Waterfront: Boating and Safety

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Last week one of the morning news shows placed an alert that there is a high surf warning that encompasses Malibu, Seal Beach, San Diego and Irvine. Irvine? Is a machine writing this or are Hollywood newscasters living on the moon?

My favorite place to spend Labor Day is aboard a boat, any boat, in Emerald Bay, North Laguna. Not to be confused with Emerald Cove, Catalina. It’s easy for non-seafarers to confuse these locations.

Emerald Cove was a favorite mooring spot for Judy and I and fellow boater friends many years ago. This small cove is west of the Isthmus a mile or so and has a small reef that shelters five or six moorings on the landside of a reef.

The Laguna Emerald, also known humorously to some as E-Bay, is a popular location to swim, kayak, paddleboard and raft. It is not uncommon to recognize half of the 50 to 60 boats at anchor as being from Newport Harbor.

Accidents on the waterfront will always happen but with safety in mind can be minimized. This was brought to the forefront several weeks ago when skippering Midnight Blue out of the slip last Saturday and as always, monitoring the emergency Channel 16 on the VHF radio.

Long Beach Coast Guard announced every half hour a missing diver off Crystal Cove, and to be on the lookout.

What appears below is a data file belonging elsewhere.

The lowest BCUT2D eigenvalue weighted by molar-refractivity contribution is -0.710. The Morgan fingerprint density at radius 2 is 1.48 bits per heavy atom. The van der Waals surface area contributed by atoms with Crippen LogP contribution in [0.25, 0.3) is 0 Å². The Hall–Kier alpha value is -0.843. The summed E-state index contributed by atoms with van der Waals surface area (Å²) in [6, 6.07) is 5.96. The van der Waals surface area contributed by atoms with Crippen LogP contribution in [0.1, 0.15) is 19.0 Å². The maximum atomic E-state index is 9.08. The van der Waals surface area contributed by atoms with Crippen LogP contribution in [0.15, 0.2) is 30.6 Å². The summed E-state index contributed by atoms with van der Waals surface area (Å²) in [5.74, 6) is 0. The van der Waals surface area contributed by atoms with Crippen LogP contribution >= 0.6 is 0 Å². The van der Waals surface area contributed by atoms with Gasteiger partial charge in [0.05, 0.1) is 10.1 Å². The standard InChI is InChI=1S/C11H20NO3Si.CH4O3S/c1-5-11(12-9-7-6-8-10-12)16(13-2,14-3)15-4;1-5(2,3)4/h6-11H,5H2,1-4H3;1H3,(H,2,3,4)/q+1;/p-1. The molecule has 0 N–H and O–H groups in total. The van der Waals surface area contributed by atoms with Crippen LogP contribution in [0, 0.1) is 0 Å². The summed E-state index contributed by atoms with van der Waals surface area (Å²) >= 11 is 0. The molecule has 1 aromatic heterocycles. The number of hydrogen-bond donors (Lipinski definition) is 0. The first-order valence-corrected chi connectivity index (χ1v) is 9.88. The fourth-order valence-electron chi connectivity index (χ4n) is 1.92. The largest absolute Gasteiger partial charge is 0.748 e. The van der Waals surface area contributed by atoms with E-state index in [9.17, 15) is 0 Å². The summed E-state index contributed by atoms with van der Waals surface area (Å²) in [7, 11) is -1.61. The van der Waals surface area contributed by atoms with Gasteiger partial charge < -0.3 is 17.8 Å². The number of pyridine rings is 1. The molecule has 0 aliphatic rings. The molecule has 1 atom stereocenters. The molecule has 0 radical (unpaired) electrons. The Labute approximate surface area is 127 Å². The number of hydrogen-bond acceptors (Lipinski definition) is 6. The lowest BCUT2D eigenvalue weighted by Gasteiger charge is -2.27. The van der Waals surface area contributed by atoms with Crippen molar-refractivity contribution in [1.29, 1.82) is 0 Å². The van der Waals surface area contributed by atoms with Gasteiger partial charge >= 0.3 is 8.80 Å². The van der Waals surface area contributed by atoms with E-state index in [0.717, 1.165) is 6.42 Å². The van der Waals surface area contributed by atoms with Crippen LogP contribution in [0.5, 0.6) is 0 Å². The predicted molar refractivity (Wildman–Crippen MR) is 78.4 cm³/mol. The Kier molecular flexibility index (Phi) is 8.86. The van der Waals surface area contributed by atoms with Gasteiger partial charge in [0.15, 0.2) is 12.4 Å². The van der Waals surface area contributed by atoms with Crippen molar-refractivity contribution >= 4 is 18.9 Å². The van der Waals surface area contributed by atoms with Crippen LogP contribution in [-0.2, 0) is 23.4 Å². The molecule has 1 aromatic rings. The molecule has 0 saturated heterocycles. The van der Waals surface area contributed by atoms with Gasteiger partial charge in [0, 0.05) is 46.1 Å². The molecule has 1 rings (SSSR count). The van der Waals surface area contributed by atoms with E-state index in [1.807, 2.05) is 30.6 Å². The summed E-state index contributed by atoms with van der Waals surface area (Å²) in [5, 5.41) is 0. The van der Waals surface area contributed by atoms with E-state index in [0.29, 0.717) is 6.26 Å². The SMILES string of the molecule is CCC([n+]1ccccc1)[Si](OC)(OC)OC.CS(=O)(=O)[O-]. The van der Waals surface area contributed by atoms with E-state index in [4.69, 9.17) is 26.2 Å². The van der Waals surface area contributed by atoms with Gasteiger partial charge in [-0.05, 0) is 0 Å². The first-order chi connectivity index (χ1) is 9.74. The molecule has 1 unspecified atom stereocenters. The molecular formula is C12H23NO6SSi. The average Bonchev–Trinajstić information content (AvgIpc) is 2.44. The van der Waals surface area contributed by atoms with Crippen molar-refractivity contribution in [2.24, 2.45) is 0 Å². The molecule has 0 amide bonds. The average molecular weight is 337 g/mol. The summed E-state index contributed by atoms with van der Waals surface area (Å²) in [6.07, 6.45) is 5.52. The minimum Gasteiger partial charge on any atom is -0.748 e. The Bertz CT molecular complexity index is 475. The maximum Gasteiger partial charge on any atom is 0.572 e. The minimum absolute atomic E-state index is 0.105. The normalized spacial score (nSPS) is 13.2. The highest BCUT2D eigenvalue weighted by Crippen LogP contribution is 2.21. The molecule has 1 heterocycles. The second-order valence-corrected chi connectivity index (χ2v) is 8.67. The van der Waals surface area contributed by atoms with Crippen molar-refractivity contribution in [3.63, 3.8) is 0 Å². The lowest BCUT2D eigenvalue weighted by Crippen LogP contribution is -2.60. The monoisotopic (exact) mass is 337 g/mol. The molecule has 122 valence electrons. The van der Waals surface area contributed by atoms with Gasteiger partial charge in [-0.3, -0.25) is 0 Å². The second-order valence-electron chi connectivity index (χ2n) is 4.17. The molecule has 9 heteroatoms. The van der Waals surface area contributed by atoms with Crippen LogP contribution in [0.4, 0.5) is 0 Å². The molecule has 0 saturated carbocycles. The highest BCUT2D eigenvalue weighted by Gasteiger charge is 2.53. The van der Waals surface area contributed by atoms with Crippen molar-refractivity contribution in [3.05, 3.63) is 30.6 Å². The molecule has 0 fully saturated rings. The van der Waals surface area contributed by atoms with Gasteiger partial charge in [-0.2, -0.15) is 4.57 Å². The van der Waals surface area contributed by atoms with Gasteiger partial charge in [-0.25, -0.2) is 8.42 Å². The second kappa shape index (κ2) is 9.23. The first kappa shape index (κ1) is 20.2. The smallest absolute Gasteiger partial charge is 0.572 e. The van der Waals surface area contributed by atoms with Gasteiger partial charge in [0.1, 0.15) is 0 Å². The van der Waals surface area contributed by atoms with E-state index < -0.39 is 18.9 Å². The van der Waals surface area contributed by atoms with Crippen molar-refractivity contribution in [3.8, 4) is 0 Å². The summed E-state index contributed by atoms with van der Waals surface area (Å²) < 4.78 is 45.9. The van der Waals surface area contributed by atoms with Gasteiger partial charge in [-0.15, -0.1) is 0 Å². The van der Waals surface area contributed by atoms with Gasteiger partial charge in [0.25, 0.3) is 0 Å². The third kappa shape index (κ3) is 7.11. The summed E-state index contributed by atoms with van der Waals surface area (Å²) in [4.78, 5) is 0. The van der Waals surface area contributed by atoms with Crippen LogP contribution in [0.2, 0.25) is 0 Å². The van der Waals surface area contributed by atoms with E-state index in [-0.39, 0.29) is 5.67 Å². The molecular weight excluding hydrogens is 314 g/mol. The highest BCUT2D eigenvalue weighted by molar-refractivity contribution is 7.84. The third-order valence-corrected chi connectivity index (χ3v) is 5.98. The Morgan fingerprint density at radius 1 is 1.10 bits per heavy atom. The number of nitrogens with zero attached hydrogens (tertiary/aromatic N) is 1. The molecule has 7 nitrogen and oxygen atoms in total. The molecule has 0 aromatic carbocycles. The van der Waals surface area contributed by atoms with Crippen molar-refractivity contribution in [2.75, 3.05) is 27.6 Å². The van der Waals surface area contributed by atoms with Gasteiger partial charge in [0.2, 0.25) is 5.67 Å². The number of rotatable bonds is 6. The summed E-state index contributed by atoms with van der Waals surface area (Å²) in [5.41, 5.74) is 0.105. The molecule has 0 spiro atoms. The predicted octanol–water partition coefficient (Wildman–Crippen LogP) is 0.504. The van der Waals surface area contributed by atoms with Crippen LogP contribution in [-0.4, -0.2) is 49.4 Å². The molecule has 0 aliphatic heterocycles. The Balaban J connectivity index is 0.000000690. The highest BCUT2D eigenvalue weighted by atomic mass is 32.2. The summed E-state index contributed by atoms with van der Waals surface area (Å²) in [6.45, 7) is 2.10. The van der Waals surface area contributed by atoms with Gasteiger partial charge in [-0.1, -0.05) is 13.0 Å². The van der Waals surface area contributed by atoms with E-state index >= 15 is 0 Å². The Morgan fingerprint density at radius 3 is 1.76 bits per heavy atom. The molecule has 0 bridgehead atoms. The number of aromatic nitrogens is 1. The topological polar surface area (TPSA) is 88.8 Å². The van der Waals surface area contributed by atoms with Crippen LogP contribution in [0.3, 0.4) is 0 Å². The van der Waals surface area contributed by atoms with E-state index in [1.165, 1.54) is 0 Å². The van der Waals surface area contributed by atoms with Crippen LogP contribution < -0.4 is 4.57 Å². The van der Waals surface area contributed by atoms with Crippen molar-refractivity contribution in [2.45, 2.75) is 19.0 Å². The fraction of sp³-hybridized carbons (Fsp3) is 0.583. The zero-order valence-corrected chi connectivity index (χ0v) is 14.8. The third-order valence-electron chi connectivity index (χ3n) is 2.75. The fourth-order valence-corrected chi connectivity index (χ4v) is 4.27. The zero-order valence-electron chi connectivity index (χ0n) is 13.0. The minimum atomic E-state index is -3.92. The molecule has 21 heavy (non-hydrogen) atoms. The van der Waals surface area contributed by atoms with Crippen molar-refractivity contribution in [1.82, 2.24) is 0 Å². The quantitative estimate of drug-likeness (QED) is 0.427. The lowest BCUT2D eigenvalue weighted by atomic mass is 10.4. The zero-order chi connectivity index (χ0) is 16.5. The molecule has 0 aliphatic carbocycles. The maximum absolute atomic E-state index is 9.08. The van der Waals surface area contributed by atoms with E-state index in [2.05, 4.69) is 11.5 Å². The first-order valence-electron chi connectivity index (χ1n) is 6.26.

When cruising south to Dana Point Harbor we witnessed three Newport Beach Lifeguard boats, and three Orange County Harbor Patrol boats frantically zigzagging the area with the bright orange U.S. Coast Guard helicopter flying circles over the area. When cruising back to Newport three hours later there were no vessels in that area.

I heard on the news recently that an inflatable boat outside Avalon Harbor broadsided a stationary vessel. One person died, another went missing, two others were hospitalized. The incident occurred shortly before 2 a.m.

Last week I was an instructor for a new owner of Midnight Blue who soon would be at the helm without me. When I start my supervisor role, I mention the most important part of boating is safety, the second is to have a good time. If one has many guests aboard, it is recommended to assign one that can be trusted to monitor the guests and keep everyone safe and sound. When an owner is at the helm it is almost impossible to monitor all the guests and drive at the same time. Sea Ya,

Skipper Steve

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